For saucepans -- what Europeans call "casseroles" -- in which you cook primarily liquids (and solids that are suspended in liquids), the best way to get even heat throughout the pot is to encourage strong convection currents within the liquid, which is best accomplished by using all of the energy that you have available at the bottom of the pot while using the walls of the pot to confine the heat without leaking out too much of the liquid's heat to the room outside the pot. A conductive sidewall just aids the agenda of using the pot as a radiator to heat the kitchen with heat stolen from the liquid inside the pot. Therefore, best practice for saucepan construction is a disk bottom to avoid hot spots where the energy is applied, and a sidewall that is more or less nonconductive.
For pans where you will be frying or sautéing, where there is no significant convection, and where there may be some advantage to having controlled temperature gradients across the inside surface of the pan (so you can move individual pieces toward the center to accelerate browning while moving already mostly cooked pieces up along the sides to keep them cooking slowly without overcooking), clad construction is usually the best practice.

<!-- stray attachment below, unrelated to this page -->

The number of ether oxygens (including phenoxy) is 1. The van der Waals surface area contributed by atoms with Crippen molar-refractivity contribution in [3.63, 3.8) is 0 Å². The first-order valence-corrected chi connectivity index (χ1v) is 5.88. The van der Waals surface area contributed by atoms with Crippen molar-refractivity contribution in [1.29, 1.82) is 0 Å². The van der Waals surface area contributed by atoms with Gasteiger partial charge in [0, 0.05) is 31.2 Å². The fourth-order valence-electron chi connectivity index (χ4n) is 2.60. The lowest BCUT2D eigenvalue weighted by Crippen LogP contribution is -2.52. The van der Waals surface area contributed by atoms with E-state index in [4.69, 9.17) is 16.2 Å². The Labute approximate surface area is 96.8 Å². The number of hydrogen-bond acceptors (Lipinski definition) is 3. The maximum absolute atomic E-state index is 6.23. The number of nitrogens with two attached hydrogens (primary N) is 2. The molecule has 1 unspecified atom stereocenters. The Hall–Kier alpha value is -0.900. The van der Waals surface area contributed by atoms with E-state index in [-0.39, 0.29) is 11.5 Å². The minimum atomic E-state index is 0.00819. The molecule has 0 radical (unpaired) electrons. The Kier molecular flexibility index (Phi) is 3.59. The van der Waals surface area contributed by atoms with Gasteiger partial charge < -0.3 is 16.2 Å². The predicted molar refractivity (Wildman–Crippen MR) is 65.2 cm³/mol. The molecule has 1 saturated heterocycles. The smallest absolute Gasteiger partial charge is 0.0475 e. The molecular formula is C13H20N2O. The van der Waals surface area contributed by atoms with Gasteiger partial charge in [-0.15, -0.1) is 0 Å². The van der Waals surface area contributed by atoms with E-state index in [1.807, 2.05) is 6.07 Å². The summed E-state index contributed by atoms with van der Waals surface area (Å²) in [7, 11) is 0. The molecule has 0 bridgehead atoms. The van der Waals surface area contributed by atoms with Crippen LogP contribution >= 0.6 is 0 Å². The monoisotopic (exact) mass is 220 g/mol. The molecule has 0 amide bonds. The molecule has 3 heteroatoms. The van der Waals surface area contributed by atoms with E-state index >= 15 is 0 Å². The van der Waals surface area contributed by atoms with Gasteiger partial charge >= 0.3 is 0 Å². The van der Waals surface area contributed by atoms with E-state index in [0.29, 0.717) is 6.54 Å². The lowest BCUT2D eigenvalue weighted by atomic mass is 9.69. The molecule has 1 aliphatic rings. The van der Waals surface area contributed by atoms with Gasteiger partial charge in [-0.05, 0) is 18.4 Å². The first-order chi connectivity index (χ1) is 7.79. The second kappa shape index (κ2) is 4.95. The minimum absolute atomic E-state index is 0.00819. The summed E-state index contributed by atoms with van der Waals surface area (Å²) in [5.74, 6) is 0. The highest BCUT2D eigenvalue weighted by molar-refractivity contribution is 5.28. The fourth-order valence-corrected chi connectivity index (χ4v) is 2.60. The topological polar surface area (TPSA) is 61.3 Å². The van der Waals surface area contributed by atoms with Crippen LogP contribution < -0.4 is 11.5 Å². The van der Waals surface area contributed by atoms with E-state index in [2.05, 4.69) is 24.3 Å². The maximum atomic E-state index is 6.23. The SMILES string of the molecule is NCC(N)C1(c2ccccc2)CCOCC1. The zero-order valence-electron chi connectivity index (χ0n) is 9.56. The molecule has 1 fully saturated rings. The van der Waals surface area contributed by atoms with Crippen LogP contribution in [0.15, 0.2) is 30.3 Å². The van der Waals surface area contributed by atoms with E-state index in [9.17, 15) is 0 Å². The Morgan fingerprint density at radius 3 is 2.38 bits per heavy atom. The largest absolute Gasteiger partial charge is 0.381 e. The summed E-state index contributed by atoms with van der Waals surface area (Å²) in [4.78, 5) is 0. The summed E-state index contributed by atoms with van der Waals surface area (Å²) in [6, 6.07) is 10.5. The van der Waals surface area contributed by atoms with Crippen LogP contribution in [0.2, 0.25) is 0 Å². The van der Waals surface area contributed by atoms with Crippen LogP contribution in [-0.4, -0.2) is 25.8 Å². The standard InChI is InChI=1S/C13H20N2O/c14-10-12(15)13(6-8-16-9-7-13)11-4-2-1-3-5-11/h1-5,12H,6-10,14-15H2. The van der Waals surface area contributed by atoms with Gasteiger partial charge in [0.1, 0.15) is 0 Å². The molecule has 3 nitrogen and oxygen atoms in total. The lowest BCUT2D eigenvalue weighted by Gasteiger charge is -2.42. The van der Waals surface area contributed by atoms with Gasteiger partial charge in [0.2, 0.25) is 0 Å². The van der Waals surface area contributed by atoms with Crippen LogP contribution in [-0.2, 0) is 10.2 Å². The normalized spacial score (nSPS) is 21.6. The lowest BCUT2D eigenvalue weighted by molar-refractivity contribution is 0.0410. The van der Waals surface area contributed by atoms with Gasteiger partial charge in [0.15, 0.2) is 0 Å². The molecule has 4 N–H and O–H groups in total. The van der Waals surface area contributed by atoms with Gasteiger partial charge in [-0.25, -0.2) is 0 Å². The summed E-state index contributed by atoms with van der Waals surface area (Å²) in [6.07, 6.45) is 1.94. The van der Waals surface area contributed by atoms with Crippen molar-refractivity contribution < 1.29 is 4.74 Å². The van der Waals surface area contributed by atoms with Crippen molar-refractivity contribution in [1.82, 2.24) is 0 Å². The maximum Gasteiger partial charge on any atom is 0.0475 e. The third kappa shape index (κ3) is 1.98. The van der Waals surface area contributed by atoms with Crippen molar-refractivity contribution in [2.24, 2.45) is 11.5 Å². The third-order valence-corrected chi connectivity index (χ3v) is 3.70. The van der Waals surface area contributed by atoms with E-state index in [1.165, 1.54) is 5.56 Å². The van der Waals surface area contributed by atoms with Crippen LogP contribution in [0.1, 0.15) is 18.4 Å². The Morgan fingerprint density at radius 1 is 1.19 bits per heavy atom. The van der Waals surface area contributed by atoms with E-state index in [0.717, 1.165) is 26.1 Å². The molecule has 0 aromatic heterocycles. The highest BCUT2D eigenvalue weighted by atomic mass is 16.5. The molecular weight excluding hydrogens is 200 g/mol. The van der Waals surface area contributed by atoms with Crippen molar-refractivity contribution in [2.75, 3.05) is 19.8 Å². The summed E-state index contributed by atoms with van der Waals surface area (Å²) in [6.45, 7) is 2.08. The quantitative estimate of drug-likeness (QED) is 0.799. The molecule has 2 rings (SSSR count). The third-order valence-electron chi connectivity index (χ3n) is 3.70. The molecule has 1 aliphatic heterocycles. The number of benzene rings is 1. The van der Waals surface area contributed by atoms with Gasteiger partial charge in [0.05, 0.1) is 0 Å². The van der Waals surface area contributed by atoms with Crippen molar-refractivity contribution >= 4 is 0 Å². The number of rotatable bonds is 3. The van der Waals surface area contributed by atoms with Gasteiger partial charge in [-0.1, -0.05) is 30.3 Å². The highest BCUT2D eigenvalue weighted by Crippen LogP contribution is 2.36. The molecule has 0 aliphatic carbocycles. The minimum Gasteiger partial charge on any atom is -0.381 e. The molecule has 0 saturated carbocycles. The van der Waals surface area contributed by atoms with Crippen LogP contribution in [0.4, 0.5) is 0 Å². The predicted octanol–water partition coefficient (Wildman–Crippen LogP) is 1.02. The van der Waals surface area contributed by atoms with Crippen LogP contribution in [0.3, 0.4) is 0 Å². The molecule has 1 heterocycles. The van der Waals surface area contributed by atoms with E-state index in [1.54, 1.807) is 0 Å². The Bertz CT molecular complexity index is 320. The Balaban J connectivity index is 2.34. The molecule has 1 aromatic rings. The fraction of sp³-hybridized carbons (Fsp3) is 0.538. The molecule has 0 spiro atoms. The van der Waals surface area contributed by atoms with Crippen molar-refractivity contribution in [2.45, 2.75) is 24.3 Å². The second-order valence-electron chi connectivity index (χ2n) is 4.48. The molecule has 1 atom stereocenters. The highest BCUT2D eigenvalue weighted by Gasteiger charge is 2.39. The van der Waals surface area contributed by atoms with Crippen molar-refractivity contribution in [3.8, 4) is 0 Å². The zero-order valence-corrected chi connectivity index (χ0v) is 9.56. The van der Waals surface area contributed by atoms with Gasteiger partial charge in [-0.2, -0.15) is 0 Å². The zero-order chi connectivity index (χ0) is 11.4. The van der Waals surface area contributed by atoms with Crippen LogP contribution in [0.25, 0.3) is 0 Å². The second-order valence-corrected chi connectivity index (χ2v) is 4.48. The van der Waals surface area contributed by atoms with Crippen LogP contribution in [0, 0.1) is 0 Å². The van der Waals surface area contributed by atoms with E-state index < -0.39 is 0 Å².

But to address the question of your topic line, the thickness of a conductive layer needs to be inversely proportional to the conductivity of the material used in the layer. Copper layers can be relatively thin and still do a good job in spreading heat. However, aluminum is less conductive than copper, so some of the best disk bottom pots have aluminum disks that are seven or eight millimeters thick; because the aluminum disks are thick, they are effective heat spreaders and the pots see very few hot spots on the bottom, no matter how high the heat that is applied.
In clad construction, no less than in disk bottom construction, an aluminum layer needs to be thick, much thicker than a middle copper layer would have to be, to be an effective conductor. If the aluminum middle layer in a clad pot is thin, transmission losses practically guarantee that the amount of heat that makes its way up the side of the pot via that route will make minimal contribution to cooking. Meanwhile, a thin profile of aluminum at the bottom of a pot will do little to alleviate hot spots. So if a clad pot is the same thickness throughout, the middle conductive layer needs to be fairly thick overall, in order to minimize hot spots at the bottom, and to increase the amount of heat that can get up the sides without transmission losses. A one or two millimeter thickness of aluminum between a couple of layers of stainless steel will not cut the mustard on either count.
Another thorough and informative post Politeness. THANK YOU!
I would suggest buying some "cheap" "try me" pieces first to make sure you spend your money wisely and get what you really want. You might find an aluminum disc pan is better then a multi-clad pan. For cheap pans, my Sitram Profiserie have out "cooked" some more expensive pans. They aren't the prettiest or most expensive but they really cook well.
Also, will you use all the pieces in your set? Sets generally have pans you will never use or redundant pans. How many skillets and 8 quart stock pots does one person need to store in their kitchen anyway? Today, I buy the pans I need and avoid the urge to buy sets.